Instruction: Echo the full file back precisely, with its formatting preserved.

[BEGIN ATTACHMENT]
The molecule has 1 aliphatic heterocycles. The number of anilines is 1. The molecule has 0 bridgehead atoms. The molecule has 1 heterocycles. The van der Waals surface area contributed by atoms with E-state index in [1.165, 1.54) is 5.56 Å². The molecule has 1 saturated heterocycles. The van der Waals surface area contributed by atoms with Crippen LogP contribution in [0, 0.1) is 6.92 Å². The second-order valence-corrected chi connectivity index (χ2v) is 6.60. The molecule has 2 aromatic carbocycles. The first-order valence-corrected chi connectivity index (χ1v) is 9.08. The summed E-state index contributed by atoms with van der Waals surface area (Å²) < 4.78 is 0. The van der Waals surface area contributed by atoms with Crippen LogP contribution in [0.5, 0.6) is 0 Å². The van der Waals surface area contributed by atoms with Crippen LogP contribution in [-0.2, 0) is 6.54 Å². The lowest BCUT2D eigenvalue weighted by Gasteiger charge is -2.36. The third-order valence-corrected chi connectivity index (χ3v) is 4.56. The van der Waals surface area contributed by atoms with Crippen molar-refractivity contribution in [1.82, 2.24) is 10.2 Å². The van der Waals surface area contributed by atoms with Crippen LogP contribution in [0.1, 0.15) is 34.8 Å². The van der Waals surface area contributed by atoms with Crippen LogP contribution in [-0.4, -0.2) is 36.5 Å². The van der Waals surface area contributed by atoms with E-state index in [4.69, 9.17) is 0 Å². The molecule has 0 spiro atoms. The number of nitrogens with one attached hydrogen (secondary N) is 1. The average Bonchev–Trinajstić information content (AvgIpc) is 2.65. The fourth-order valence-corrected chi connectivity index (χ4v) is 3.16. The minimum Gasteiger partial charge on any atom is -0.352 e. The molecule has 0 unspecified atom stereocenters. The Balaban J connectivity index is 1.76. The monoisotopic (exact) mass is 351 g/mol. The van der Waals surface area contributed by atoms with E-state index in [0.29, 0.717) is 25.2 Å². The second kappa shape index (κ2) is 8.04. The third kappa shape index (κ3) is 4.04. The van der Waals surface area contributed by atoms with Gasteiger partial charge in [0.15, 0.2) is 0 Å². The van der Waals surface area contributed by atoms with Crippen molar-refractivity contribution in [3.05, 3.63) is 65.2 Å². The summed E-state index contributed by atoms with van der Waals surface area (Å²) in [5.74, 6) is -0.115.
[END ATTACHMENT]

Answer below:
The molecule has 1 aliphatic heterocycles. The number of anilines is 1. The molecule has 0 bridgehead atoms. The molecule has 1 heterocycles. The van der Waals surface area contributed by atoms with E-state index in [1.165, 1.54) is 5.56 Å². The molecule has 1 saturated heterocycles. The van der Waals surface area contributed by atoms with Crippen LogP contribution in [0, 0.1) is 6.92 Å². The second-order valence-corrected chi connectivity index (χ2v) is 6.60. The molecule has 2 aromatic carbocycles. The first-order valence-corrected chi connectivity index (χ1v) is 9.08. The summed E-state index contributed by atoms with van der Waals surface area (Å²) < 4.78 is 0. The van der Waals surface area contributed by atoms with Crippen LogP contribution in [0.5, 0.6) is 0 Å². The van der Waals surface area contributed by atoms with Crippen LogP contribution in [-0.2, 0) is 6.54 Å². The lowest BCUT2D eigenvalue weighted by Gasteiger charge is -2.36. The third-order valence-corrected chi connectivity index (χ3v) is 4.56. The van der Waals surface area contributed by atoms with Crippen molar-refractivity contribution in [1.82, 2.24) is 10.2 Å². The van der Waals surface area contributed by atoms with Crippen LogP contribution in [0.1, 0.15) is 34.8 Å². The van der Waals surface area contributed by atoms with Crippen LogP contribution in [-0.4, -0.2) is 36.5 Å². The van der Waals surface area contributed by atoms with E-state index in [4.69, 9.17) is 0 Å². The molecule has 0 spiro atoms. The number of nitrogens with one attached hydrogen (secondary N) is 1. The average Bonchev–Trinajstić information content (AvgIpc) is 2.65. The fourth-order valence-corrected chi connectivity index (χ4v) is 3.16. The minimum Gasteiger partial charge on any atom is -0.352 e. The molecule has 0 unspecified atom stereocenters. The Balaban J connectivity index is 1.76. The monoisotopic (exact) mass is 351 g/mol. The van der Waals surface area contributed by atoms with E-state index in [0.29, 0.717) is 25.2 Å². The second kappa shape index (κ2) is 8.04. The third kappa shape index (κ3) is 4.04. The van der Waals surface area contributed by atoms with Gasteiger partial charge in [0.15, 0.2) is 0 Å². The van der Waals surface area contributed by atoms with Crippen molar-refractivity contribution in [3.05, 3.63) is 65.2 Å². The summed E-state index contributed by atoms with van der Waals surface area (Å²) in [5.74, 6) is -0.115.